The difference between a cult and a legitimate group is relationship, not doctrine. Although it will usually follow that a cultic group will also endorse heretical doctrine, that is not what makes it a cult. Other, non-Christian religions will embrace doctrines contrary to Christian faith. That does not necessarily make them cults. A group is defined as cultic by the dependant/controlling relationship that forms between the leader of the group and his followers. The leader acquires an inappropriate level of control over the individuals of a group by fostering personal dependence upon him as the source and definer of truth. A cultic group has a strong, influential leader who knows how to encourage followers to remain personally dependent upon him for truth, purpose and guidance.


In developing this list, I was more interested in showing the characteristics of a cult as opposed to addressing specific heretical teachings; cultic symptoms rather than specific doctrinal aberrations.


My reason for this approach is twofold: First, specific heresies will change from one cult to another, but there are certain characteristics which remain fairly consistent between cults by which a cultic group can be identified. Secondly, and perhaps more ominously, large segments of the charismatic church are becoming very cultic in practice even though they may claim to believe the major tenets of Christian faith. Most of these traits were very characteristic of the Walk, and are becoming very common in Vineyard and Charismatic circles.  


1.      Loyalty to charismatic leadership over Scripture.  The primary characteristic of a cultic mindset is devotion to leadership over an objective standard of truth. Cultic followers have an excessive devotion to popular teachers, and are unwilling or disinclined to question them. They place too much trust in leadership without exercising independent, critical thought that resorts to objective standards of information outside of the group. This mindset is very predominant in Vineyard and Charismatic circles, seen in the almost blind trust placed in prophetic leadership. This is evident in their willingness to believe what they are told, as long as the right person says it. They are disinclined to exercise independent, critical thought and search the scriptures to see if what is being taught is true.


2.      Believing what’s said based on WHO says it. Truth is determined by what the leaders say. The cultic-mindset determines the acceptability of what is said more by who says it rather than how well it conforms to the Word of God. This mindset is predominant in the Walk, and has become predominant in Vineyard/Charismatic and “TB” circles. Today, anyone can say almost anything in a Charismatic/ Vineyard crowd and get away with it, as long as they have the right type of ‘loving’, charismatic personality and appear to move in spiritual gifts. In other words, as long as the ministry package looks good, they tend to accept the contents of the teaching with little question.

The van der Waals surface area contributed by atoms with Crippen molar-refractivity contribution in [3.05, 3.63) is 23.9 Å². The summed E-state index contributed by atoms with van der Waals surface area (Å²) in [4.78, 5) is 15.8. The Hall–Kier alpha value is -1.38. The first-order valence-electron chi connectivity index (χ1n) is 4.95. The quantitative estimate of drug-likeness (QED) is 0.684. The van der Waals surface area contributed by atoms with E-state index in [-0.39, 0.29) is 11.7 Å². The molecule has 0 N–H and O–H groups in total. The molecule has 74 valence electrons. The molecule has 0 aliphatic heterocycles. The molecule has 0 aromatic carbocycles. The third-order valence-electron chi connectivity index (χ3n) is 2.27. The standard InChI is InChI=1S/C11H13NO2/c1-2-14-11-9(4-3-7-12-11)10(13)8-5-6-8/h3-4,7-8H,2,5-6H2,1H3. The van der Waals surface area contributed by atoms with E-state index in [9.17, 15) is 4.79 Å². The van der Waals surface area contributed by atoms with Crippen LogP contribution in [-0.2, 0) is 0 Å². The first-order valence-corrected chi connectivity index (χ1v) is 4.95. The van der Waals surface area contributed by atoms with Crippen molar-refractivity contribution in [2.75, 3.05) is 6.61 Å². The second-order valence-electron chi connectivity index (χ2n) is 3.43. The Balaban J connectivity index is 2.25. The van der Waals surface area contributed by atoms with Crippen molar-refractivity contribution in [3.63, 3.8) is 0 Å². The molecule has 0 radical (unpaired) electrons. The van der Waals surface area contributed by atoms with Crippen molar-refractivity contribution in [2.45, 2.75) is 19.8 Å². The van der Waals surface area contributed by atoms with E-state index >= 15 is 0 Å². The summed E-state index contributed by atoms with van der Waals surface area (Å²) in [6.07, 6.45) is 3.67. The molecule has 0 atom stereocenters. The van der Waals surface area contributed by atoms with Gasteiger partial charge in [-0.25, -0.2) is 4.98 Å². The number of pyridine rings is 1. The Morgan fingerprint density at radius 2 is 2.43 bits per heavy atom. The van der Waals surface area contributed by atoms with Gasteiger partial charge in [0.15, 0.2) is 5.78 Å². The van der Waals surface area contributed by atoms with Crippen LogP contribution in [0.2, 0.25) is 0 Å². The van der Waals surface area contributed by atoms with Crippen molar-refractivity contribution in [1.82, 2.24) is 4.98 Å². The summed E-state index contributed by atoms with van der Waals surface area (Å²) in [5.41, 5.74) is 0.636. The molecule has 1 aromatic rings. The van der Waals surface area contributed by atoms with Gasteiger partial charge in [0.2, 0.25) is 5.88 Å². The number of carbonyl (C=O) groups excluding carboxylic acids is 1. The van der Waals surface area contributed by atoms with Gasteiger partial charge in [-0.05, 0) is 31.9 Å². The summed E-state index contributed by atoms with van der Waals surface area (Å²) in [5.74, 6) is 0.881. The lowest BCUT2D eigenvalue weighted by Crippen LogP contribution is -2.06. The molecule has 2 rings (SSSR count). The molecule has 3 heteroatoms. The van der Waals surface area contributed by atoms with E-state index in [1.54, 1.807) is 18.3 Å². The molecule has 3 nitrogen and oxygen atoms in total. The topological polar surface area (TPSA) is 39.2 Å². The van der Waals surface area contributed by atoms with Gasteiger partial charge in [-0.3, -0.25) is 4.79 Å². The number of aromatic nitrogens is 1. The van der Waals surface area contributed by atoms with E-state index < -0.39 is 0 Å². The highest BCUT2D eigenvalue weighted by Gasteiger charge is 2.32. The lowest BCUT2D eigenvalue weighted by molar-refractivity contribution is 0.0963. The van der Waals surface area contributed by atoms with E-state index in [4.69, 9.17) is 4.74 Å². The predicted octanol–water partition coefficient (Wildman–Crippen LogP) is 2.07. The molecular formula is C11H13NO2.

3.      An unwillingness to question leaders. Idolizing leaders and placing them on a pedestal. Quick to excuse and overlook their faults. Leaders will often take doubts and questions as a personal attack. Questioning the leader is viewed as rebellion, stubbornness, or spiritualized as a demonic ploy to undermine ‘God’s anointed’.


4.      Fear of disapproval by the group. A fearfulness of saying something that the leaders and/or others in the group may not approve of.


5.      Elitist and exclusive. They think of themselves as the spiritual cutting-edge. An excessive need for acceptance and belonging to an ‘inner circle’. A fear of being left out of Gods new thing is one expression of this.


6.      Dismissive attitude towards those outside the group. A disregard for what others say and think who are not in the group.


7.      A polarized “In or Out”, “Us” versus “Them” attitude towards those outside the ‘movement’. Those outside the ‘move’ are given derogatory labels. It is considered that those outside don’t have what it takes to be apart of the superior goals of the group. This is often seen in the ‘get-on-board-with-this-move-or-you’ll-miss-it’ style of preaching often seen in charismatic circles.


8.      Those outside the group just don’t understand.


9.      Lack of tolerance for dissent. Dissenters threatened with divine punishment. Dissent, doubt and questioning are not tolerated and perceived as a personal attack on the leadership. They have difficulty separating the message from the messenger. (Need I bother pointing out here that “TB” revival leaders are well-known for attacking dissenters, and threatening them with judgment from God?)


10.  Rational thought is discouraged. Group experience over loyalty to truth. Don’t think about it, just jump in. Don’t stop to analyze, just be open to what the ‘spirit’ is doing.